Tony Wright (Terrorvision - Milton Keynes
Performing: Tony Wright
This event is for over 14s only - No refunds will be issued for under 14s.
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THE CRAUFURD ARMS PRESENTS.....
FRIDAY 10th OCTOBER
TONY WRIGHT (Terrovision)
+ Supports TBC
TICKETS AVAILABLE FROM
The Craufurd Arms,
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Terrorvision were formed in Bradford, (or more accurately the small town of Keighley) West Yorkshire, England in 1987, originally with the moniker “The Spoilt Bratz”. After a undeniably wise name change, the band released their first album “Formaldehyde” in 1992. Although showing their obvious Heavy Metal influences, there was a sense of humour and pop leaning which could not be hidden, particularly in their breakthrough single “My House”. It was those pop quirks which informed their breakthrough second album “How To Make Friends And Influence People”. A collection of exuberant pop-metal classics, it featured the single “Oblivion”, which showed off TVs trademark mix of disenfranchised lyrics coupled with enormously catchy tunes, in this case with added “Doo-Wops”, giving the band a genuine crossover hit. The singles from HTMFAIP all charted well, propelling the decidedly unfashionable Terrorvision firmly into the mainstream.
By the time their third record, “Regular Urban Survivors” was released in 1996, Briptop was firmly established in the mainstream, but perhaps surprisingly Terrorvision thrived. Single “Perseverance” charted at number five (It’s awesome “Whales and Dolphins” hook proving irresistable to daytime radio and indie dancefloors alike) and the album was a commercial and critical hit. In many ways a bigger, widescreen sequel to HTMFAIP (with a couple of songs suspiciously close to re-makes - Bad Actress = Middleman, Celebrity Hitlist = Discotheque Wreck…) the cover featured the band larking around as spoof filmstars and was ostensibly a soundtrack to a fictional film - an idea reflected in songs such as “Didn’t Bleed Red” (sci-fi) and “Dog Chewed the Handle” (An implausible murder mystery) The band still got in a few digs in at the Briptop elite, with “Superchronic” taking a few swipes at Oasis.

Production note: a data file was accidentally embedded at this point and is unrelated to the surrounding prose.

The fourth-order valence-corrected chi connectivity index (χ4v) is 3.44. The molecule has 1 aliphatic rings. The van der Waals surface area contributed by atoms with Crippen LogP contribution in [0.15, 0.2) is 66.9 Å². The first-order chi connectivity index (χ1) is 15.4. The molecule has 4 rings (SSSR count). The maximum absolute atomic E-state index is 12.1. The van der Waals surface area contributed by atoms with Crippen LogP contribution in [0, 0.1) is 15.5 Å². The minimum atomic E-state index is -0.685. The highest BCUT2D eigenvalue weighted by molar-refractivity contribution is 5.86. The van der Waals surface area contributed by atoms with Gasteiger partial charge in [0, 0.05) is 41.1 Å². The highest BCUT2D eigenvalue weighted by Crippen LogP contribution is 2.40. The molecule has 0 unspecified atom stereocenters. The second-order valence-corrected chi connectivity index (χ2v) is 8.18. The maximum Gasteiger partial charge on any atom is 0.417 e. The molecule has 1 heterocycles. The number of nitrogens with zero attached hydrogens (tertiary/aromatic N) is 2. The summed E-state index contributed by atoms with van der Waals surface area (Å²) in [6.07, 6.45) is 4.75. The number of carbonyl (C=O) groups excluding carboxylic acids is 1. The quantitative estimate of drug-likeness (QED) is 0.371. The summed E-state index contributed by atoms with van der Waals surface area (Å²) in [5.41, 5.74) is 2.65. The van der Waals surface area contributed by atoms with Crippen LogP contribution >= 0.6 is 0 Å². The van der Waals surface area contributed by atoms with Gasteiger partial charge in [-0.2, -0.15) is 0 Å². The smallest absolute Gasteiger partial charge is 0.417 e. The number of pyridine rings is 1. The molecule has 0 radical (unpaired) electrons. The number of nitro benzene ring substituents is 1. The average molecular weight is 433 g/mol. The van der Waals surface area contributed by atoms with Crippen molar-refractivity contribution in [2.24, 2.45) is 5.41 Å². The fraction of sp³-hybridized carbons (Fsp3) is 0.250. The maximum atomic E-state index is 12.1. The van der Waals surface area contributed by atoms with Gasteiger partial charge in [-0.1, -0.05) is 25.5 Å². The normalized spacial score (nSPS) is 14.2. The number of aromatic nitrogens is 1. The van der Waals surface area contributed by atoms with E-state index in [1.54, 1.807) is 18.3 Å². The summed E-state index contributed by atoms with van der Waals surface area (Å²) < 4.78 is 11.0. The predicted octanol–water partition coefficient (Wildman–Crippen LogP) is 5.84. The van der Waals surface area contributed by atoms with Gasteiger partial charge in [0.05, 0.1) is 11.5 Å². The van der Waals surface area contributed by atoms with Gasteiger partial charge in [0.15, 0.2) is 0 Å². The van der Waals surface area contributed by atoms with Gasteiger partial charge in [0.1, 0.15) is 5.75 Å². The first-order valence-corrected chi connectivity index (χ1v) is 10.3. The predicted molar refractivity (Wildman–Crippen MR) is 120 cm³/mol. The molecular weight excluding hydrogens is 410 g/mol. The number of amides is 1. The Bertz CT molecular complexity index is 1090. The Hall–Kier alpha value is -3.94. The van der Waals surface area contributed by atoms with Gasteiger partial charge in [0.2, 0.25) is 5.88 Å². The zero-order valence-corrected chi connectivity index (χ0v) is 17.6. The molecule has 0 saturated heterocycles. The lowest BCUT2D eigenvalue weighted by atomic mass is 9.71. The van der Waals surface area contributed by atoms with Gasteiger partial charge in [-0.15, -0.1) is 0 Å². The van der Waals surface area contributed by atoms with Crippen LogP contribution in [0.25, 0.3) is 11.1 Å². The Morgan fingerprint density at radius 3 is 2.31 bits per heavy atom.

The odd man out, though, of Terrorvision albums is without doubt 1998’s “Shaving Peaches”, a curiously restrained record which in hindsight sounds like an ill-founded attempt to gain a mainstream audience which in truth they probably already had. Basically, TV forgot how to rock. Despite the album selling poorly, it ironically spawned their biggest hit, “Tequila”
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